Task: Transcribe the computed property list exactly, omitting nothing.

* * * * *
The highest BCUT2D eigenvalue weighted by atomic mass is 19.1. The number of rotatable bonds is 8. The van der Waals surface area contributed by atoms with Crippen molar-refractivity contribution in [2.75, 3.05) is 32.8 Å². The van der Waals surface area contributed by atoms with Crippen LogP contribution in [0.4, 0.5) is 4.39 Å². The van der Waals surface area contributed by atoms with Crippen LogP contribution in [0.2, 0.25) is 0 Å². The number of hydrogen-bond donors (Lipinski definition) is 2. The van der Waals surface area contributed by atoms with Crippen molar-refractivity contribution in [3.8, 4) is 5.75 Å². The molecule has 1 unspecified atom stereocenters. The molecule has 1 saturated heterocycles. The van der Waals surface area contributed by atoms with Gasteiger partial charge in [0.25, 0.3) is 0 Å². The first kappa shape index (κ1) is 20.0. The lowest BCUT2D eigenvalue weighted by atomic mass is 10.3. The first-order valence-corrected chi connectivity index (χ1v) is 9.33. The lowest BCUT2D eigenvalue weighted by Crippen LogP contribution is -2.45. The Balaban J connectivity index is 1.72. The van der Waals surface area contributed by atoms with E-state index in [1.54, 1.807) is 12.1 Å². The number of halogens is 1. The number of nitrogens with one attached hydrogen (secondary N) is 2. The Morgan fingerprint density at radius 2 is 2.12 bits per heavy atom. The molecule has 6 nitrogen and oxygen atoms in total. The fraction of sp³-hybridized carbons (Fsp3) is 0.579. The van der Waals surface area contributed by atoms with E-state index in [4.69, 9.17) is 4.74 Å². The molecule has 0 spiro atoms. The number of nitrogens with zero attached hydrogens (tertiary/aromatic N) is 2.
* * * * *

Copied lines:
The highest BCUT2D eigenvalue weighted by atomic mass is 19.1. The number of rotatable bonds is 8. The van der Waals surface area contributed by atoms with Crippen molar-refractivity contribution in [2.75, 3.05) is 32.8 Å². The van der Waals surface area contributed by atoms with Crippen LogP contribution in [0.4, 0.5) is 4.39 Å². The van der Waals surface area contributed by atoms with Crippen LogP contribution in [0.2, 0.25) is 0 Å². The number of hydrogen-bond donors (Lipinski definition) is 2. The van der Waals surface area contributed by atoms with Crippen molar-refractivity contribution in [3.8, 4) is 5.75 Å². The molecule has 1 unspecified atom stereocenters. The molecule has 1 saturated heterocycles. The van der Waals surface area contributed by atoms with Gasteiger partial charge in [0.25, 0.3) is 0 Å². The first kappa shape index (κ1) is 20.0. The lowest BCUT2D eigenvalue weighted by atomic mass is 10.3. The first-order valence-corrected chi connectivity index (χ1v) is 9.33. The lowest BCUT2D eigenvalue weighted by Crippen LogP contribution is -2.45. The Balaban J connectivity index is 1.72. The van der Waals surface area contributed by atoms with E-state index in [1.54, 1.807) is 12.1 Å². The number of halogens is 1. The number of nitrogens with one attached hydrogen (secondary N) is 2. The Morgan fingerprint density at radius 2 is 2.12 bits per heavy atom. The molecule has 6 nitrogen and oxygen atoms in total. The fraction of sp³-hybridized carbons (Fsp3) is 0.579. The van der Waals surface area contributed by atoms with E-state index in [4.69, 9.17) is 4.74 Å². The molecule has 0 spiro atoms. The number of nitrogens with zero attached hydrogens (tertiary/aromatic N) is 2.